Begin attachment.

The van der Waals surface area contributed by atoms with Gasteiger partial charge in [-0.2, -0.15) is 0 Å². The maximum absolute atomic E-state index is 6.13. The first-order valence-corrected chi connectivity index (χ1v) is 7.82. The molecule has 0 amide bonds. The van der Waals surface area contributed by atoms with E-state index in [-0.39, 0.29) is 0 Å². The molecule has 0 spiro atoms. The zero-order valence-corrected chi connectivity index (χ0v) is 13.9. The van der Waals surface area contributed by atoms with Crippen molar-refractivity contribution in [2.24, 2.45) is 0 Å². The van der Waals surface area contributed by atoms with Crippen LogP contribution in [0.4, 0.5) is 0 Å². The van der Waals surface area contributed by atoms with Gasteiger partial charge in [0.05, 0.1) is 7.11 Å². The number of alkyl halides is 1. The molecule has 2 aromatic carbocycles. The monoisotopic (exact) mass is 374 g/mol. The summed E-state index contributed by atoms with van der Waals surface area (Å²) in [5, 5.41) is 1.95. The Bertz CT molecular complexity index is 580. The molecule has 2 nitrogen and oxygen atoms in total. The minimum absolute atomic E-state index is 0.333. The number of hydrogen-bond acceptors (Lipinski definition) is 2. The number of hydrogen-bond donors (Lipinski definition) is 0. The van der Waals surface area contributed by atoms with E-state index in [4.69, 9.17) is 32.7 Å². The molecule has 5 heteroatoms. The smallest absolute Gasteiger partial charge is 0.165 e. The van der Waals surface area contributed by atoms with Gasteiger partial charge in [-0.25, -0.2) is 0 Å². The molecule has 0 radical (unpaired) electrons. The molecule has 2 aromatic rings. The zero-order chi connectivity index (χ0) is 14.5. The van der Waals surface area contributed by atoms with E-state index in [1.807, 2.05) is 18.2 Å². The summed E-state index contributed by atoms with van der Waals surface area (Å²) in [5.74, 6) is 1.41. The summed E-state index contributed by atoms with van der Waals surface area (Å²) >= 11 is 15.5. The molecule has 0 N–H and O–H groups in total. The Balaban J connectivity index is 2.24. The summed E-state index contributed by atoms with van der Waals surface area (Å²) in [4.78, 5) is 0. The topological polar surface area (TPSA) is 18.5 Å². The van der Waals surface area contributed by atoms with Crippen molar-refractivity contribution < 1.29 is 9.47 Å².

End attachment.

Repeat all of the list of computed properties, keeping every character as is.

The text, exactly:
The van der Waals surface area contributed by atoms with Gasteiger partial charge in [-0.2, -0.15) is 0 Å². The maximum absolute atomic E-state index is 6.13. The first-order valence-corrected chi connectivity index (χ1v) is 7.82. The molecule has 0 amide bonds. The van der Waals surface area contributed by atoms with E-state index in [-0.39, 0.29) is 0 Å². The molecule has 0 spiro atoms. The zero-order valence-corrected chi connectivity index (χ0v) is 13.9. The van der Waals surface area contributed by atoms with Crippen molar-refractivity contribution in [2.24, 2.45) is 0 Å². The van der Waals surface area contributed by atoms with Crippen LogP contribution in [0.4, 0.5) is 0 Å². The van der Waals surface area contributed by atoms with Gasteiger partial charge in [0.05, 0.1) is 7.11 Å². The number of alkyl halides is 1. The molecule has 2 aromatic carbocycles. The monoisotopic (exact) mass is 374 g/mol. The summed E-state index contributed by atoms with van der Waals surface area (Å²) in [5, 5.41) is 1.95. The Bertz CT molecular complexity index is 580. The molecule has 2 nitrogen and oxygen atoms in total. The minimum absolute atomic E-state index is 0.333. The number of hydrogen-bond acceptors (Lipinski definition) is 2. The number of hydrogen-bond donors (Lipinski definition) is 0. The van der Waals surface area contributed by atoms with E-state index in [4.69, 9.17) is 32.7 Å². The molecule has 5 heteroatoms. The smallest absolute Gasteiger partial charge is 0.165 e. The van der Waals surface area contributed by atoms with Gasteiger partial charge in [-0.25, -0.2) is 0 Å². The molecule has 0 radical (unpaired) electrons. The molecule has 2 aromatic rings. The zero-order chi connectivity index (χ0) is 14.5. The van der Waals surface area contributed by atoms with E-state index in [1.807, 2.05) is 18.2 Å². The summed E-state index contributed by atoms with van der Waals surface area (Å²) in [5.74, 6) is 1.41. The summed E-state index contributed by atoms with van der Waals surface area (Å²) >= 11 is 15.5. The molecule has 0 N–H and O–H groups in total. The Balaban J connectivity index is 2.24. The summed E-state index contributed by atoms with van der Waals surface area (Å²) in [4.78, 5) is 0. The topological polar surface area (TPSA) is 18.5 Å². The van der Waals surface area contributed by atoms with Crippen molar-refractivity contribution < 1.29 is 9.47 Å².